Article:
In Israel, they also think beach and picnic and tiyul. That’s Hebrew for an excursion or hike.
In the Promised Land, where tourists flock for inspiration, the natives vacation. Forests, bucolic trails and nature preserves attract those with a bent for the outdoors. Museums and galleries are packed. All sorts of institutions, religious and secular, sponsor educational and cultural programs. Music is everywhere: in concert halls, on the street and on the radio.
For the longest time, Jewish peoplehood was lived rather than discussed. But no longer.
Ever since the Israelites fled Egypt and crossed the Red Sea in miraculous fashion — a seminal act in Jewish history commemorated and celebrated in the upcoming Passover seders — the Jews have been a nation and a people.
Shortly before Passover, my 4-year-old son sat on my lap as the matzah balls boiled, asking to read through the kids' Haggadah in preparation to recite (or more likely mumble) the Four Questions. The supernatural events that enthralled him (the parting of the Red Sea, the profusion of frogs on Pharaoh's nose and toes) quickly receded for me as I considered the more prosaic miracle of a generation of uninterrupted Passovers, and an exquisite moment of parent-child bonding.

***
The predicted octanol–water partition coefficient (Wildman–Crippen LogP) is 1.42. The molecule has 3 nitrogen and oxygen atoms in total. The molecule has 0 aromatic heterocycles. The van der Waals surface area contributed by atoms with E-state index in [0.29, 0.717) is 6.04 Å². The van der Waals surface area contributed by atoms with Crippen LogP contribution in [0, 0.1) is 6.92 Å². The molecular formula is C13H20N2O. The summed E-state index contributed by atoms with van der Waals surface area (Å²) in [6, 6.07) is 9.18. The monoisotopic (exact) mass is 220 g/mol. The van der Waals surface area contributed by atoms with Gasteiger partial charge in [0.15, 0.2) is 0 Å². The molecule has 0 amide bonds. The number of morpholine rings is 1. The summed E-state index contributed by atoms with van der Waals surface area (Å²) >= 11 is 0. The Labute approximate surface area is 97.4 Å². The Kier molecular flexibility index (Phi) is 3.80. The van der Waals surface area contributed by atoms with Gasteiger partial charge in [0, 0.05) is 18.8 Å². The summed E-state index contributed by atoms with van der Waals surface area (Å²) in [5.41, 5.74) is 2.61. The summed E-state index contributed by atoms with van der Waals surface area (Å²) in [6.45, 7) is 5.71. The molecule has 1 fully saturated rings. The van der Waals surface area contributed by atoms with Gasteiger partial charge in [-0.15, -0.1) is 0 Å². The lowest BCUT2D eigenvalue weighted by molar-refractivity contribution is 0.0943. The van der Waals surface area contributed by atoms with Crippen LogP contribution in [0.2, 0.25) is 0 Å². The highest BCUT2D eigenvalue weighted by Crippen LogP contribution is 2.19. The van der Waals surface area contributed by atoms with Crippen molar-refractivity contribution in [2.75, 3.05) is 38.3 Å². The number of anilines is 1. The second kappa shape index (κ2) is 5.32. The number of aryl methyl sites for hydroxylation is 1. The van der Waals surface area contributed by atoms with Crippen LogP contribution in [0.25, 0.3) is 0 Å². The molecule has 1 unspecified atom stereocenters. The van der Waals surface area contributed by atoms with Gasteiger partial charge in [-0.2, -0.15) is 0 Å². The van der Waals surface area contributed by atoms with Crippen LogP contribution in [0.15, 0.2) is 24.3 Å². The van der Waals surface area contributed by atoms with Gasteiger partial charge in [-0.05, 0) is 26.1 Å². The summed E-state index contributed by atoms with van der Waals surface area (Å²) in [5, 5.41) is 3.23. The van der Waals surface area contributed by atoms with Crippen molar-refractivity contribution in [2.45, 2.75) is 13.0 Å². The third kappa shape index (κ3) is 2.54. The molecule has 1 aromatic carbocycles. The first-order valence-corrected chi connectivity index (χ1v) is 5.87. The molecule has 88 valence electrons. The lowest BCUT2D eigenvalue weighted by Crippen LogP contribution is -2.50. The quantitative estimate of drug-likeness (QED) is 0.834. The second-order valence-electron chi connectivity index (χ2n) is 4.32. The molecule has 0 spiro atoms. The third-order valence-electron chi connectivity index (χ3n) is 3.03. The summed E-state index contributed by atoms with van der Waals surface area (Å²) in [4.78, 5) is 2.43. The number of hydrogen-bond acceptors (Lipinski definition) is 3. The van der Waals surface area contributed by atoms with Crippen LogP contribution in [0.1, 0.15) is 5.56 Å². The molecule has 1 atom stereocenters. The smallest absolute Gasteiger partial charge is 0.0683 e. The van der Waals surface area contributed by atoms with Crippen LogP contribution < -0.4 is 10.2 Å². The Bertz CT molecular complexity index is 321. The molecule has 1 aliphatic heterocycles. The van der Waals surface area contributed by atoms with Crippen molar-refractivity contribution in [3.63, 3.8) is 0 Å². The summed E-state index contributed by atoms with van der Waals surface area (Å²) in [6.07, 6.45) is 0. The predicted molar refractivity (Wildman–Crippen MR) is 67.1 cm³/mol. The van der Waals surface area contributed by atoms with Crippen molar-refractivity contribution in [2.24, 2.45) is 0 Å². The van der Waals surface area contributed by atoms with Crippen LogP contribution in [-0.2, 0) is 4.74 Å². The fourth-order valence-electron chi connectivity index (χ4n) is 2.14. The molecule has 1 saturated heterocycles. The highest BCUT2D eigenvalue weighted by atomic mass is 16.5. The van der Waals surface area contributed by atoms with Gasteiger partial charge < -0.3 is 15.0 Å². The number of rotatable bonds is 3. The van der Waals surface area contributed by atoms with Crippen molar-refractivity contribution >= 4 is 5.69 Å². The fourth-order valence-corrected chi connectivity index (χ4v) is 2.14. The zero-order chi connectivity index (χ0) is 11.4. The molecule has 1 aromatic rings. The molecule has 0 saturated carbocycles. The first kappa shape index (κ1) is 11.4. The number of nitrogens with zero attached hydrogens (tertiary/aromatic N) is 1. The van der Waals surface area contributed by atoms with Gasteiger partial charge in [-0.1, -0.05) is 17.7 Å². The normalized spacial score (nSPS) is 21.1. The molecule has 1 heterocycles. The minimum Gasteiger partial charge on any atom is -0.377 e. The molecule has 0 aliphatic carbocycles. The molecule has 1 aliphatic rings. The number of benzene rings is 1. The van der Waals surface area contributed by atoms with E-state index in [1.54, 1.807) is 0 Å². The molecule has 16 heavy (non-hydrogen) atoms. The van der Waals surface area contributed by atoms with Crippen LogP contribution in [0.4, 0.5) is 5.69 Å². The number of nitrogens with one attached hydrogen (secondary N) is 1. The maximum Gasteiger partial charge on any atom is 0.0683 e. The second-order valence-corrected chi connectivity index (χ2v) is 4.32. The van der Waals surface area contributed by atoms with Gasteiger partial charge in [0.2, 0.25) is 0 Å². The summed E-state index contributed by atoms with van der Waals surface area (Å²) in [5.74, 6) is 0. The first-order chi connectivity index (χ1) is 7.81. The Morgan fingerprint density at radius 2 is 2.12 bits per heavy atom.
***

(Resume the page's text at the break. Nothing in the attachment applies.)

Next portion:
For a wine critic, the first column of a new year is often a good opportunity to remember the best — and try to forget the worst — wines tasted in the previous year. While it is impossible to taste all of the more than 1,300 kosher wines produced around the world, the past year has given me the opportunity to taste some truly splendid wines, from bold Napa Valley reds to bubbly bruts made in the heart of Champagne. So for this month’s Fruit of The Vine, what follows is my Top Ten list for 2009.
The Palestiniansí first and greatest propaganda coup of the war was the shooting of Muhammed Al-Dura, the boy whose widely seen death in his fatherís arms at the very beginning of the war (Sept. 30, 2000) established the basic Palestinian legend: the heavily armed, trigger-happy Zionists killing the helpless, unarmed Palestinian child.